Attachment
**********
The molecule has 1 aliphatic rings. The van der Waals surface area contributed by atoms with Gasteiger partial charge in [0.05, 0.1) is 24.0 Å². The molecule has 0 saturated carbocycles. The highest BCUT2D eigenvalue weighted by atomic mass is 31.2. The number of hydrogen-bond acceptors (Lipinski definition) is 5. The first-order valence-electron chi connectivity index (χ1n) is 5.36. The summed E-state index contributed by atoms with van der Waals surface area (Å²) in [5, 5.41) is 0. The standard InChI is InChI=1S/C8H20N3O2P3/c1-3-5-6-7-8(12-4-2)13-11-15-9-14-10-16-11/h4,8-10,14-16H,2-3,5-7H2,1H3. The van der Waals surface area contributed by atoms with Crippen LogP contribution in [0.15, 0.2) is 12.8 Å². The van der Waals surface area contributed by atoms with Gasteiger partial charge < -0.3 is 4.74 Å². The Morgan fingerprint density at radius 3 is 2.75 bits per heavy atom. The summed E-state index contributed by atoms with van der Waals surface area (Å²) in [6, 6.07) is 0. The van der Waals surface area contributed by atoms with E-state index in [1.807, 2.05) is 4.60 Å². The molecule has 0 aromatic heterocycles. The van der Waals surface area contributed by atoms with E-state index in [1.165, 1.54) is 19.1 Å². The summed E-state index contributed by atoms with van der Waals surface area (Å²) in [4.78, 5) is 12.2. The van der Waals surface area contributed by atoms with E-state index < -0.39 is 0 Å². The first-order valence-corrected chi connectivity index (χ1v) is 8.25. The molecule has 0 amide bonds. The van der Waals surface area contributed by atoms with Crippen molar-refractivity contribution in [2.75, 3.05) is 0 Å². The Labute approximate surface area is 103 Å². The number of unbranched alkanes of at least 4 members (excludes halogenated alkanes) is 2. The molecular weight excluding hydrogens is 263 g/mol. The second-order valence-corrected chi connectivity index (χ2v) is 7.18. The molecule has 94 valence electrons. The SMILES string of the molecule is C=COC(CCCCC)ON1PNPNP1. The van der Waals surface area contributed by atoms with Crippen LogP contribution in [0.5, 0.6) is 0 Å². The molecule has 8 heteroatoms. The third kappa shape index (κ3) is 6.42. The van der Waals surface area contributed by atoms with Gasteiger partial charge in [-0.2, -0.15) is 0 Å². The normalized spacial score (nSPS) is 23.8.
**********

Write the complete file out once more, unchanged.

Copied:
The molecule has 1 aliphatic rings. The van der Waals surface area contributed by atoms with Gasteiger partial charge in [0.05, 0.1) is 24.0 Å². The molecule has 0 saturated carbocycles. The highest BCUT2D eigenvalue weighted by atomic mass is 31.2. The number of hydrogen-bond acceptors (Lipinski definition) is 5. The first-order valence-electron chi connectivity index (χ1n) is 5.36. The summed E-state index contributed by atoms with van der Waals surface area (Å²) in [5, 5.41) is 0. The standard InChI is InChI=1S/C8H20N3O2P3/c1-3-5-6-7-8(12-4-2)13-11-15-9-14-10-16-11/h4,8-10,14-16H,2-3,5-7H2,1H3. The van der Waals surface area contributed by atoms with Crippen LogP contribution in [0.15, 0.2) is 12.8 Å². The van der Waals surface area contributed by atoms with Gasteiger partial charge < -0.3 is 4.74 Å². The Morgan fingerprint density at radius 3 is 2.75 bits per heavy atom. The summed E-state index contributed by atoms with van der Waals surface area (Å²) in [6, 6.07) is 0. The van der Waals surface area contributed by atoms with E-state index in [1.807, 2.05) is 4.60 Å². The molecule has 0 aromatic heterocycles. The van der Waals surface area contributed by atoms with E-state index in [1.165, 1.54) is 19.1 Å². The summed E-state index contributed by atoms with van der Waals surface area (Å²) in [4.78, 5) is 12.2. The van der Waals surface area contributed by atoms with E-state index < -0.39 is 0 Å². The first-order valence-corrected chi connectivity index (χ1v) is 8.25. The molecule has 0 amide bonds. The van der Waals surface area contributed by atoms with Crippen molar-refractivity contribution in [2.75, 3.05) is 0 Å². The Labute approximate surface area is 103 Å². The number of unbranched alkanes of at least 4 members (excludes halogenated alkanes) is 2. The molecular weight excluding hydrogens is 263 g/mol. The second-order valence-corrected chi connectivity index (χ2v) is 7.18. The molecule has 94 valence electrons. The SMILES string of the molecule is C=COC(CCCCC)ON1PNPNP1. The van der Waals surface area contributed by atoms with Crippen LogP contribution in [0.5, 0.6) is 0 Å². The molecule has 8 heteroatoms. The third kappa shape index (κ3) is 6.42. The van der Waals surface area contributed by atoms with Gasteiger partial charge in [-0.2, -0.15) is 0 Å². The normalized spacial score (nSPS) is 23.8.